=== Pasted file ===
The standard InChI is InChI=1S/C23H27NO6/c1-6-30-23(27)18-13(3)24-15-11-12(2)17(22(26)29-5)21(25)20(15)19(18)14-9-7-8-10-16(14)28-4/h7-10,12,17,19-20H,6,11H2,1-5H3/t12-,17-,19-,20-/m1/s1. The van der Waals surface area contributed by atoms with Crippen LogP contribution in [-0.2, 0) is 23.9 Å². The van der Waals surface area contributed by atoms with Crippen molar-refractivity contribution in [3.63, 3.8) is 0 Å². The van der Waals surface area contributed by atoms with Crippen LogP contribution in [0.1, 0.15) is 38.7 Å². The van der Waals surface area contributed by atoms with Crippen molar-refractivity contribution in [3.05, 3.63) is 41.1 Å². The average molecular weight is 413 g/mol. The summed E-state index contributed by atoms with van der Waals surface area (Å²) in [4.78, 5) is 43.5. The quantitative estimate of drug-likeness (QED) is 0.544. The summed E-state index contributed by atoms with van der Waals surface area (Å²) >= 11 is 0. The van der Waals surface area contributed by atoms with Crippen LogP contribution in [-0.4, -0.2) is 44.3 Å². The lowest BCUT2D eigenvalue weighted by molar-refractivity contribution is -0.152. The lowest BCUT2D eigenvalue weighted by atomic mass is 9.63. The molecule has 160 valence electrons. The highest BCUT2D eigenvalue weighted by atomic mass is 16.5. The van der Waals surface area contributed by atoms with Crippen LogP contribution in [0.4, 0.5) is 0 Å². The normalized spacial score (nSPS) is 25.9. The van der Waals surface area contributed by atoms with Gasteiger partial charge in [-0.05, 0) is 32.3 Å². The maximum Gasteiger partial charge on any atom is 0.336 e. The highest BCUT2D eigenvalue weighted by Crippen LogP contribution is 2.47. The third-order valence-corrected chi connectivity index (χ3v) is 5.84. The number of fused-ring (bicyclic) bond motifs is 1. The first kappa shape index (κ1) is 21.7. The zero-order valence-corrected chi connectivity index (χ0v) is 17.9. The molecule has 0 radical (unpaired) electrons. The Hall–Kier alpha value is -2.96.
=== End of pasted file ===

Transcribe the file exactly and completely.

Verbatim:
The standard InChI is InChI=1S/C23H27NO6/c1-6-30-23(27)18-13(3)24-15-11-12(2)17(22(26)29-5)21(25)20(15)19(18)14-9-7-8-10-16(14)28-4/h7-10,12,17,19-20H,6,11H2,1-5H3/t12-,17-,19-,20-/m1/s1. The van der Waals surface area contributed by atoms with Crippen LogP contribution in [-0.2, 0) is 23.9 Å². The van der Waals surface area contributed by atoms with Crippen molar-refractivity contribution in [3.63, 3.8) is 0 Å². The van der Waals surface area contributed by atoms with Crippen LogP contribution in [0.1, 0.15) is 38.7 Å². The van der Waals surface area contributed by atoms with Crippen molar-refractivity contribution in [3.05, 3.63) is 41.1 Å². The average molecular weight is 413 g/mol. The summed E-state index contributed by atoms with van der Waals surface area (Å²) in [4.78, 5) is 43.5. The quantitative estimate of drug-likeness (QED) is 0.544. The summed E-state index contributed by atoms with van der Waals surface area (Å²) >= 11 is 0. The van der Waals surface area contributed by atoms with Crippen LogP contribution in [-0.4, -0.2) is 44.3 Å². The lowest BCUT2D eigenvalue weighted by molar-refractivity contribution is -0.152. The lowest BCUT2D eigenvalue weighted by atomic mass is 9.63. The molecule has 160 valence electrons. The highest BCUT2D eigenvalue weighted by atomic mass is 16.5. The van der Waals surface area contributed by atoms with Crippen LogP contribution in [0.4, 0.5) is 0 Å². The normalized spacial score (nSPS) is 25.9. The van der Waals surface area contributed by atoms with Gasteiger partial charge in [-0.05, 0) is 32.3 Å². The maximum Gasteiger partial charge on any atom is 0.336 e. The highest BCUT2D eigenvalue weighted by Crippen LogP contribution is 2.47. The third-order valence-corrected chi connectivity index (χ3v) is 5.84. The number of fused-ring (bicyclic) bond motifs is 1. The first kappa shape index (κ1) is 21.7. The zero-order valence-corrected chi connectivity index (χ0v) is 17.9. The molecule has 0 radical (unpaired) electrons. The Hall–Kier alpha value is -2.96.